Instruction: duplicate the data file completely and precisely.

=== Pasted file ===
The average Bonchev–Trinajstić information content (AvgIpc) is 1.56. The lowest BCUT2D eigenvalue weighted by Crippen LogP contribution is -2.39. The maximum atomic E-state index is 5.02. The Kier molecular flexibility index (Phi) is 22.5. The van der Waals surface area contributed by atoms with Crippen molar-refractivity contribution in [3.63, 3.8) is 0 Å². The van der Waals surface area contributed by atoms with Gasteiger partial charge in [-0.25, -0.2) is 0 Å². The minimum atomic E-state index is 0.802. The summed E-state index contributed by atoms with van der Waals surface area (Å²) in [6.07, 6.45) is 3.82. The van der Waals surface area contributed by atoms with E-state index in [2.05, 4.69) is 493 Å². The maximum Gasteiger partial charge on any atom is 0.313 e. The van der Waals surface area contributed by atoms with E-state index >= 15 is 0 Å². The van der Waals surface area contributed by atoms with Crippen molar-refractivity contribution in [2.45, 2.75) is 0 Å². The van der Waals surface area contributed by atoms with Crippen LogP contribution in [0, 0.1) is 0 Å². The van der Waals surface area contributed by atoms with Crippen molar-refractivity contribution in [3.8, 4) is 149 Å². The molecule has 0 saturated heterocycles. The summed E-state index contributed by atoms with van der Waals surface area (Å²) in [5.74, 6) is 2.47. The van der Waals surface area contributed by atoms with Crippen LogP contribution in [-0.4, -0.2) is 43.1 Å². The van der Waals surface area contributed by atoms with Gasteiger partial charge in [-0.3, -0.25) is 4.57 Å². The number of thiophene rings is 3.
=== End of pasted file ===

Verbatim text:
The average Bonchev–Trinajstić information content (AvgIpc) is 1.56. The lowest BCUT2D eigenvalue weighted by Crippen LogP contribution is -2.39. The maximum atomic E-state index is 5.02. The Kier molecular flexibility index (Phi) is 22.5. The van der Waals surface area contributed by atoms with Crippen molar-refractivity contribution in [3.63, 3.8) is 0 Å². The van der Waals surface area contributed by atoms with Gasteiger partial charge in [-0.25, -0.2) is 0 Å². The minimum atomic E-state index is 0.802. The summed E-state index contributed by atoms with van der Waals surface area (Å²) in [6.07, 6.45) is 3.82. The van der Waals surface area contributed by atoms with E-state index in [2.05, 4.69) is 493 Å². The maximum Gasteiger partial charge on any atom is 0.313 e. The van der Waals surface area contributed by atoms with E-state index >= 15 is 0 Å². The van der Waals surface area contributed by atoms with Crippen molar-refractivity contribution in [2.45, 2.75) is 0 Å². The van der Waals surface area contributed by atoms with Crippen LogP contribution in [0, 0.1) is 0 Å². The van der Waals surface area contributed by atoms with Crippen molar-refractivity contribution in [3.8, 4) is 149 Å². The molecule has 0 saturated heterocycles. The summed E-state index contributed by atoms with van der Waals surface area (Å²) in [5.74, 6) is 2.47. The van der Waals surface area contributed by atoms with Crippen LogP contribution in [-0.4, -0.2) is 43.1 Å². The van der Waals surface area contributed by atoms with Gasteiger partial charge in [-0.3, -0.25) is 4.57 Å². The number of thiophene rings is 3.